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NBC's 'Blindspot' Is Back to the Future
October 27, 2017  | By David Hinckley  | 1 comment

Blindspot has reset itself with a bang. Make that an explosion.

NBC’s crime/action/mystery drama has essentially blown everything up as it launches its third season this week in a new 8 p.m. ET Friday timeslot.

Blindspot is all about secrets,” creator Martin Gero told TV writers Wednesday, “and at the end of two seasons and 45 episodes with these characters, we knew all their secrets. So we wanted to give them some new ones.”

And not gradually. So that whole new set of secrets cascades down in Friday’s first episode, which plays like a big-screen action movie.

It’s hard to think of a prime-time show that has done a more crashing and abrupt reset, with the possible exception of Blindspot’s NBC sibling The Good Place.

Blindspot’s core mystery, since its spectacular opening scene three years back, has revolved around the mysterious tattoos found all over the body of Jane Doe (Jaimie Alexander, top) when she emerged from a duffel bag in Times Square.

The tattoos offered a series of troubling clues that led to the formation of an FBI task force headed by Kurt Weller (Sullivan Stapleton, right) and also including agent Edgar Reade (Rob Brown), agent Tasha Zapata (Audrey Esparza) and computer whiz Patricia Patterson (Ashley Johnson).

Over the first two seasons, they gradually figured out that the tattoos led to a lethal conspiracy planned by the terrorist group Sandstorm under the direction of Jane’s adoptive mother Shepherd (Michelle Hurd).

Jane had been part of Sandstorm. Then her memory was erased before she was tattooed and left in that bag in Times Square.

She eventually won the trust of Weller’s FBI unit, not to mention the heart of Weller himself. At the end of last season they finally got to Shepherd, but not before we met Jane’s brother Roman (Luke Mitchell), who was still in Sandstorm.

As this new season begins, Roman is still around and last season’s efforts by Jane and the FBI to rehab him seem to have had, at best, mixed results.

The real reset for the new season, however, is that we’ve leapt some two years into the future, where we learn that the task force broke up after the Shepherd resolution and all its members scattered to the wind.

Now a new threat has brought them all back together, and we quickly realize they’ve spent the last two years developing new lives and forging new secrets. Did we mention that Jane also has some new involuntary ink?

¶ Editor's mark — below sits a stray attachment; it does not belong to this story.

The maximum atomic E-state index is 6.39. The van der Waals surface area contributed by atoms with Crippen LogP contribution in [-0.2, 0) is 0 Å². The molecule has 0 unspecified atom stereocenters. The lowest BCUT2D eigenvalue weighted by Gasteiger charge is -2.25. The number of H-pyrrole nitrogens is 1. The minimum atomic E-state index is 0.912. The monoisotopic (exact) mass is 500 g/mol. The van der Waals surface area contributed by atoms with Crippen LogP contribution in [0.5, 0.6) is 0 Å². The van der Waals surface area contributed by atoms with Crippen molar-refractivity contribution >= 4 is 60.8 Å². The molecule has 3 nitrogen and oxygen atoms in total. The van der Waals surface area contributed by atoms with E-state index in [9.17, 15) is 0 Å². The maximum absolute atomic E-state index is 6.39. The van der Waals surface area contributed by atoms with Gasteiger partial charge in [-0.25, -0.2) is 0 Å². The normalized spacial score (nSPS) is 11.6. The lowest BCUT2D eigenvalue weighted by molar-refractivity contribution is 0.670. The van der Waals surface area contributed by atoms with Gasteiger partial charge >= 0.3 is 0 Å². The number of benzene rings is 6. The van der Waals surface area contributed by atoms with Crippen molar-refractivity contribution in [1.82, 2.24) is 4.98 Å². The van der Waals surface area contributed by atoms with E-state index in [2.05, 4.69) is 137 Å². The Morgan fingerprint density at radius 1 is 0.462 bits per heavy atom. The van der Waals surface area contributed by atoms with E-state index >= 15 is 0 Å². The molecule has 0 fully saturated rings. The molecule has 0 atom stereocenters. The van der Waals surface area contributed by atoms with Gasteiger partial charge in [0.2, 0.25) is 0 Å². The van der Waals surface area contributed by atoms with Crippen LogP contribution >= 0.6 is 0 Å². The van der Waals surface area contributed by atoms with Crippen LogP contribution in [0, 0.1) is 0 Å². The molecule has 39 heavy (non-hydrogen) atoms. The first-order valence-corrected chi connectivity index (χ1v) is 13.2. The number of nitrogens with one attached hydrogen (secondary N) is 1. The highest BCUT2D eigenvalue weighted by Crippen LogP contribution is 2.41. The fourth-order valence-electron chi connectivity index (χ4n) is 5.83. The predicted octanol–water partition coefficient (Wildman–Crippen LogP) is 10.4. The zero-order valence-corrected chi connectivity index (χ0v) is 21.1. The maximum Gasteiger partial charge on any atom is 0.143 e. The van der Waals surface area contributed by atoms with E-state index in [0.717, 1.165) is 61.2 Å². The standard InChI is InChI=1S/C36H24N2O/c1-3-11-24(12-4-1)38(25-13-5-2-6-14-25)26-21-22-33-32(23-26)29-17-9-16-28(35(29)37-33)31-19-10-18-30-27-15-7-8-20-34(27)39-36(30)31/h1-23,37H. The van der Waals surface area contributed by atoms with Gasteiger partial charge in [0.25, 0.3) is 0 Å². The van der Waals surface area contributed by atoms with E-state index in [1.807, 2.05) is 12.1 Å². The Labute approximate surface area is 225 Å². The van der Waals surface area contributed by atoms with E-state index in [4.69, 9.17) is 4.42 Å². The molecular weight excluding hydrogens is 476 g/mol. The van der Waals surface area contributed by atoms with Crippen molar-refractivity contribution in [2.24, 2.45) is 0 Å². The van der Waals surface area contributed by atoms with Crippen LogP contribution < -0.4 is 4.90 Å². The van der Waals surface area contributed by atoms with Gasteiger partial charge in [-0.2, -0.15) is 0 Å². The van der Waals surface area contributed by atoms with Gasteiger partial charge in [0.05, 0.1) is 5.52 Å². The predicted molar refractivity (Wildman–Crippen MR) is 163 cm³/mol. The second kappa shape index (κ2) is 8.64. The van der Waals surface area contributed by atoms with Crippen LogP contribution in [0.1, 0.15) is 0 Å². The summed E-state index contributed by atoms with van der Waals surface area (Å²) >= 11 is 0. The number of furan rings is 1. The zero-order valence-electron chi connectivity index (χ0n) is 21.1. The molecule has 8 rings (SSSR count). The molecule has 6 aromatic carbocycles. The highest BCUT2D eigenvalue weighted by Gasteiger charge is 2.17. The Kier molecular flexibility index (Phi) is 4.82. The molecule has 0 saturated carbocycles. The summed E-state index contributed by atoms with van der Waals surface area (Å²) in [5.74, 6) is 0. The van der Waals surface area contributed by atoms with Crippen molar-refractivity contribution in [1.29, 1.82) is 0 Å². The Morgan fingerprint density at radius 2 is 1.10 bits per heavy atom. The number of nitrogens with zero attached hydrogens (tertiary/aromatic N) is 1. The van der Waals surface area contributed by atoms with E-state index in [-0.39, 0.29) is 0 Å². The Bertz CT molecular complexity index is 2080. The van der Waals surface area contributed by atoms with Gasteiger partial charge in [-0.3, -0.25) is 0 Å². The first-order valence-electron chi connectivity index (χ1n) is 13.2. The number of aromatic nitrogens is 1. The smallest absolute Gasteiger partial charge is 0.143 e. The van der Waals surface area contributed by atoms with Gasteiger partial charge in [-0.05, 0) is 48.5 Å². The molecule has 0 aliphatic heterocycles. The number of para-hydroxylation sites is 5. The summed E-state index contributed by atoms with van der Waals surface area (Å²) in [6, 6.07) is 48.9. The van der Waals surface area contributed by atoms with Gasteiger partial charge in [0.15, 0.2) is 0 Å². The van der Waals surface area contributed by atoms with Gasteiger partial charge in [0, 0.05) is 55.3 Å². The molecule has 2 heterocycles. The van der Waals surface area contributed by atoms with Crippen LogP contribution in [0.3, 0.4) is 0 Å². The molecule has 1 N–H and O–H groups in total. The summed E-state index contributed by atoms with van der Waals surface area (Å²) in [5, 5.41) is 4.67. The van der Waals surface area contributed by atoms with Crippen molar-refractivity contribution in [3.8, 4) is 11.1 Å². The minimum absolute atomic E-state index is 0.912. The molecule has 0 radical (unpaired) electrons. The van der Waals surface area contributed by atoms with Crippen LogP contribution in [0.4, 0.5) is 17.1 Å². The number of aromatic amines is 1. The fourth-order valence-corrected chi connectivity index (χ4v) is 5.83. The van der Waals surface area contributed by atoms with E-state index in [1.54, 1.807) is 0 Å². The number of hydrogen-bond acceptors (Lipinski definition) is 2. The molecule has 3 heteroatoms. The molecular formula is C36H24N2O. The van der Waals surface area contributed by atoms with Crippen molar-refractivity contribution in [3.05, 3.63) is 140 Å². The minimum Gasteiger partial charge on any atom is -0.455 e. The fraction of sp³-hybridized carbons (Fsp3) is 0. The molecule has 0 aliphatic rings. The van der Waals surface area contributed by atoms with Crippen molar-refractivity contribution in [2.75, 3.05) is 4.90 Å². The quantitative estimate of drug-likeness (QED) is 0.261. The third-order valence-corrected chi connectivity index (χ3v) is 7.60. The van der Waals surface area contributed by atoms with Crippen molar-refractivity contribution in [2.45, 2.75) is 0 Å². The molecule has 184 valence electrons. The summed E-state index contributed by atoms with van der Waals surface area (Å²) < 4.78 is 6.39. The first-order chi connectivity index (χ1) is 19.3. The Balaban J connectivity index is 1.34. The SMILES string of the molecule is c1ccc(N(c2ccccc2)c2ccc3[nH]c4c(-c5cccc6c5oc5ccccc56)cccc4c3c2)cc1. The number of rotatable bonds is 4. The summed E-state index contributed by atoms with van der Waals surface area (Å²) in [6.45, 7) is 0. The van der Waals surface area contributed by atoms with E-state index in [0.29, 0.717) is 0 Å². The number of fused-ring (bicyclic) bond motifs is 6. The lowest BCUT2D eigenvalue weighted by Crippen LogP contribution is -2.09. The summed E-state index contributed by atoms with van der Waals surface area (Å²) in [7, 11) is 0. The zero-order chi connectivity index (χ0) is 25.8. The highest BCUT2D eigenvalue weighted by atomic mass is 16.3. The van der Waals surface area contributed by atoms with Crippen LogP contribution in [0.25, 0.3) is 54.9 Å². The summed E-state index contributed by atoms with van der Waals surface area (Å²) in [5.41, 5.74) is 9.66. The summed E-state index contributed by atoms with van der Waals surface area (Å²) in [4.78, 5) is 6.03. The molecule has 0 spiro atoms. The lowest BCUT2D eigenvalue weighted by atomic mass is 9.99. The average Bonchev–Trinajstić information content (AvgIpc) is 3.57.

“A lot has happened,” Brown (left) told TV writers. “I feel like I know my character a lot less now than I did in the first two seasons.”

The show has also physically expanded. While the first two seasons were centered in New York with occasional field trips, the new threats, mysteries, and secrets will take our team to five continents this season. And they won’t just be visiting museums.

The first episode includes an extended sequence in Venice, starting in the famed Piazza San Marco and continuing with a wild boat chase through the canals.

That part wasn’t easy to arrange, Alexander notes, because the Venetians are vigilant about speed limits in waterways. They got dispensation, however, and Alexander adds that while most people would assume the boat was piloted by a stunt double, she drove this one herself.

Shooting overseas in general, Gero half-jokes, was a bit of a challenge “because the relationship between the United States and every other country in the world is strained right now.”

But the location shots add to the sense, at least in the first episode, that Blindspot has gotten bigger. There are lots of explosions, lots of fights, and a marked escalation in the characters’ attitude.

In the tradition of classics like the first couple of Lethal Weapon movies, the characters slip in little self-aware smiles and nods that say, yeah, we know we just did something cool.

Gero frames the international expansion as just a natural step in the show’s evolution.

“We always knew that after two seasons we would have revealed all the secrets,” he says. “This is another way to refresh the image.”

There’s also been one addition to the new task force lineup. Rich Dotcom (Ennis Esmer, left), who started on the show as a one-shot computer-whiz criminal, proved so popular he’s been promoted onto the team.

Esmer told writers he was as shocked as anyone by that happy turn of events. He also told writers, during an extended exchange with the whole cast about who had real-life tattoos, that one of the best decisions of his life came when he was 17 and having a weekend with a couple of high school buddies.

“Instead of getting a Wu-Tang Clan tattoo,” he said, “I got a Wu-Tang Clan t-shirt.”

During that same discussion, Alexander revealed she herself has 12 real-life tattoos, “including one really big one.”

In the larger picture, Blindspot has two missions this season.

One is to track down the bad guys who pose this latest threat to the well-being of the planet.

The other is to draw enough viewers on a Friday night, which often is seen in the TV biz as the first step toward the end of the line, to keep the show going.

No one can say they’re not giving it all they’ve got.

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No mention of the change in style to a more frivolous and cartoon like atmosphere? It was so bad I kept thinking the reveal would be 'this is all a dream'. What a terrible soft reboot - this seasons premiere is the last I will ever watch of this once interesting show. Should have been cancelled if this is the best that they can come up with. And you need to be more critical and informative when shows jump the shark like this - or did you just not even see it?
Nov 1, 2017   |  Reply
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